Friday, June 22, 2018

The Common Dead Spot in Most Biographies

Most biographies have to slog through an only marginally interesting youth until the real story kicks in.

Joseph Kanon 

Thursday, June 21, 2018

Writing For an Audience of One

I wrote for fourteen years before I finally sold something, so it is clear that I am not writing totally for an audience. I write what I have to write--and then find out who might be interested in reading it.

Donna Jo Napoli

Wednesday, June 20, 2018

Writing a Book Is a Long, Lonely Journey

To write, you must concentrate, concentrate long and hard, and being alone is the price of that concentration. It takes years of self-imposed quarantine to write even a bad novel.

Tobias Wolfe 

Tuesday, June 19, 2018

The Unauthorized Biography

Unauthorized biographies undress their subjects. When John Updike realized that a biographer was on his case, he hurriedly wrote a memoir, Self-Consciousness, so that he could forestall the biography. Autobiography and the authorized biography are time-honored methods of attempting to derail independent biographies and make them seem illicit.

Carl Rollyson, Biography, 2008 

Monday, June 18, 2018

Stephen Koch On Clear Writing

  First drafts, even pretty good ones, can be excruciatingly hard for anyone but their authors to read….What is going on? Is John talking to Mary, or is he talking to Bill? Are we in Iowa or Guatemala? Nothing is so infuriating as not being understood, but if a reader of good basic intelligence does not know what you are talking about, you have a problem. Don't rationalize it by blaming the messenger for the message. Your reader is not stupid. You are not being understood, and it is your problem.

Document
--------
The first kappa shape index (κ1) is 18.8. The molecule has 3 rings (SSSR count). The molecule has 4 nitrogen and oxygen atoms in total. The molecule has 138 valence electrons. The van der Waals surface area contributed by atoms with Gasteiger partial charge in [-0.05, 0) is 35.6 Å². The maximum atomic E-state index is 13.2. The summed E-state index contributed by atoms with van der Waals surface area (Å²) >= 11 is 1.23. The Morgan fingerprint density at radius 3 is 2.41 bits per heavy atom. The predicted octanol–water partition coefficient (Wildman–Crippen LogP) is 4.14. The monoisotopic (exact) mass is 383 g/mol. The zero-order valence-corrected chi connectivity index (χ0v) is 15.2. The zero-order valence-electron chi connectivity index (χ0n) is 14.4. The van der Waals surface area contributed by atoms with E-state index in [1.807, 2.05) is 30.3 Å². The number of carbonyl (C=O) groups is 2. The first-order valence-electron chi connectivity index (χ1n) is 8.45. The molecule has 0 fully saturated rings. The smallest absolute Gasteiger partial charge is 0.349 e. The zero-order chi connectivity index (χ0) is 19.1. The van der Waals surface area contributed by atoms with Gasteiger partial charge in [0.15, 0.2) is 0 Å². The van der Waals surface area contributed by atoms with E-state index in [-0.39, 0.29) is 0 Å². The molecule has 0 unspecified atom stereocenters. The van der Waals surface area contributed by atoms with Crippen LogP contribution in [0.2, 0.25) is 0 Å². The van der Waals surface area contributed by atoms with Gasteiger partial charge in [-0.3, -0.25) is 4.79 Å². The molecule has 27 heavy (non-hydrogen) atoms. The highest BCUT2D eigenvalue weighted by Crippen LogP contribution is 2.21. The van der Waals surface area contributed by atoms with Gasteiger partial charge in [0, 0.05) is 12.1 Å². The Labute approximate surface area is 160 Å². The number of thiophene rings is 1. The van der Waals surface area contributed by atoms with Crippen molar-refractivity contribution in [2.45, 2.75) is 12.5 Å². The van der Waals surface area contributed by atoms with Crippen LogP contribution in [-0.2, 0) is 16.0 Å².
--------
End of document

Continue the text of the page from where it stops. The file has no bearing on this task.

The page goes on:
Sadly, your first readers may be reluctant to tell you the truth about your lack of clarity. It is a fact that many readers (especially in a school) will go to great lengths to conceal their bafflement over a piece of prose they don't understand. Rather than run the risk of being thought dense or uncomprehending or philistine, all too many readers, including many who should know better--editors, teachers, workshop members--would rather skip over an obscurity than admit they just don't get it.

Stephen Koch

Sunday, June 17, 2018

The Novelist's Fear Of Failure

American novelists, more than others, are haunted by the fear of failure, because it's such a common pattern in America. The ghost of Fitzgerald, dying in Hollywood, with his comeback book unfinished, and his best book, Tender Is The Night, scorned. His ghost hangs over every American novelist's typewriter.

Irwin Shaw

Saturday, June 16, 2018

So-Called Novels That Write Themselves

The assumption is that writing a novel is so easy anyone can do it if only there weren't the pressures of an important busy schedule, which apparently you, dear writer, do not have. In fact, a good story often reads so easily that civilians [non-writers] seem to think that the darn things write themselves. Whenever I leave the house, I make sure that one of my novels is hard at work. I expect five pages by the time I get back.

David Morrell